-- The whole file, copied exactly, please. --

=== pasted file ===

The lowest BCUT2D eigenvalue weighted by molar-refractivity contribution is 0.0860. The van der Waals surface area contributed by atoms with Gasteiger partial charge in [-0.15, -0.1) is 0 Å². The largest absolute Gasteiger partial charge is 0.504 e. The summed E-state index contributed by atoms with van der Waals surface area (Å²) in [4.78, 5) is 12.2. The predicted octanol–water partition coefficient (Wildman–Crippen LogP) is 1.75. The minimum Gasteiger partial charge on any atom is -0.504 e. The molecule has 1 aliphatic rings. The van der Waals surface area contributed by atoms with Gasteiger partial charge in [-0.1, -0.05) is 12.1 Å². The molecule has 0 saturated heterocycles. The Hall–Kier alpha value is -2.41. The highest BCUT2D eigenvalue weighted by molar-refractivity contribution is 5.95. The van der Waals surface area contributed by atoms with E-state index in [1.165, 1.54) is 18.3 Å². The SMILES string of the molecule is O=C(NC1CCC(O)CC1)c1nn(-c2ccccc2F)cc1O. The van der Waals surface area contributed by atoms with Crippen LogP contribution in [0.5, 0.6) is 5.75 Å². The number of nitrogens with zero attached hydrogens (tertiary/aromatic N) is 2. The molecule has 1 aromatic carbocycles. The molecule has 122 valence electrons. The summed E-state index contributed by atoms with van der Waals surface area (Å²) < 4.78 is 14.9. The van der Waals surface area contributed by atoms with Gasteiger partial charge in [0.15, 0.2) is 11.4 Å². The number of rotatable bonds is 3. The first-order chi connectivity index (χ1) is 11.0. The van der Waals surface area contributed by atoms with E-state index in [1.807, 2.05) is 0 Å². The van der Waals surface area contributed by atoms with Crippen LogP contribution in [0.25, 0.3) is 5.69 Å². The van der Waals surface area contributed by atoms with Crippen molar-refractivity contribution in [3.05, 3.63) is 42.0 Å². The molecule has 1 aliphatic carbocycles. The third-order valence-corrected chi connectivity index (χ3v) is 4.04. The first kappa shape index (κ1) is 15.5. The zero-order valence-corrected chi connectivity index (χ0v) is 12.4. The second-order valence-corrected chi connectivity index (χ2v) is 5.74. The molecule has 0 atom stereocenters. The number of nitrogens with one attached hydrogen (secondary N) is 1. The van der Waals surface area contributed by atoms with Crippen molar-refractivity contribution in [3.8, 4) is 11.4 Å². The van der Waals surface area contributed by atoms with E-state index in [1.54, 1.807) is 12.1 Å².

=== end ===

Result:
The lowest BCUT2D eigenvalue weighted by molar-refractivity contribution is 0.0860. The van der Waals surface area contributed by atoms with Gasteiger partial charge in [-0.15, -0.1) is 0 Å². The largest absolute Gasteiger partial charge is 0.504 e. The summed E-state index contributed by atoms with van der Waals surface area (Å²) in [4.78, 5) is 12.2. The predicted octanol–water partition coefficient (Wildman–Crippen LogP) is 1.75. The minimum Gasteiger partial charge on any atom is -0.504 e. The molecule has 1 aliphatic rings. The van der Waals surface area contributed by atoms with Gasteiger partial charge in [-0.1, -0.05) is 12.1 Å². The molecule has 0 saturated heterocycles. The Hall–Kier alpha value is -2.41. The highest BCUT2D eigenvalue weighted by molar-refractivity contribution is 5.95. The van der Waals surface area contributed by atoms with E-state index in [1.165, 1.54) is 18.3 Å². The SMILES string of the molecule is O=C(NC1CCC(O)CC1)c1nn(-c2ccccc2F)cc1O. The van der Waals surface area contributed by atoms with Crippen LogP contribution in [0.5, 0.6) is 5.75 Å². The number of nitrogens with zero attached hydrogens (tertiary/aromatic N) is 2. The molecule has 1 aromatic carbocycles. The molecule has 122 valence electrons. The summed E-state index contributed by atoms with van der Waals surface area (Å²) < 4.78 is 14.9. The van der Waals surface area contributed by atoms with Gasteiger partial charge in [0.15, 0.2) is 11.4 Å². The number of rotatable bonds is 3. The first-order chi connectivity index (χ1) is 11.0. The van der Waals surface area contributed by atoms with E-state index in [1.807, 2.05) is 0 Å². The van der Waals surface area contributed by atoms with Crippen LogP contribution in [0.25, 0.3) is 5.69 Å². The van der Waals surface area contributed by atoms with Crippen molar-refractivity contribution in [3.05, 3.63) is 42.0 Å². The molecule has 1 aliphatic carbocycles. The third-order valence-corrected chi connectivity index (χ3v) is 4.04. The first kappa shape index (κ1) is 15.5. The zero-order valence-corrected chi connectivity index (χ0v) is 12.4. The second-order valence-corrected chi connectivity index (χ2v) is 5.74. The molecule has 0 atom stereocenters. The number of nitrogens with one attached hydrogen (secondary N) is 1. The van der Waals surface area contributed by atoms with Crippen molar-refractivity contribution in [3.8, 4) is 11.4 Å². The van der Waals surface area contributed by atoms with E-state index in [1.54, 1.807) is 12.1 Å².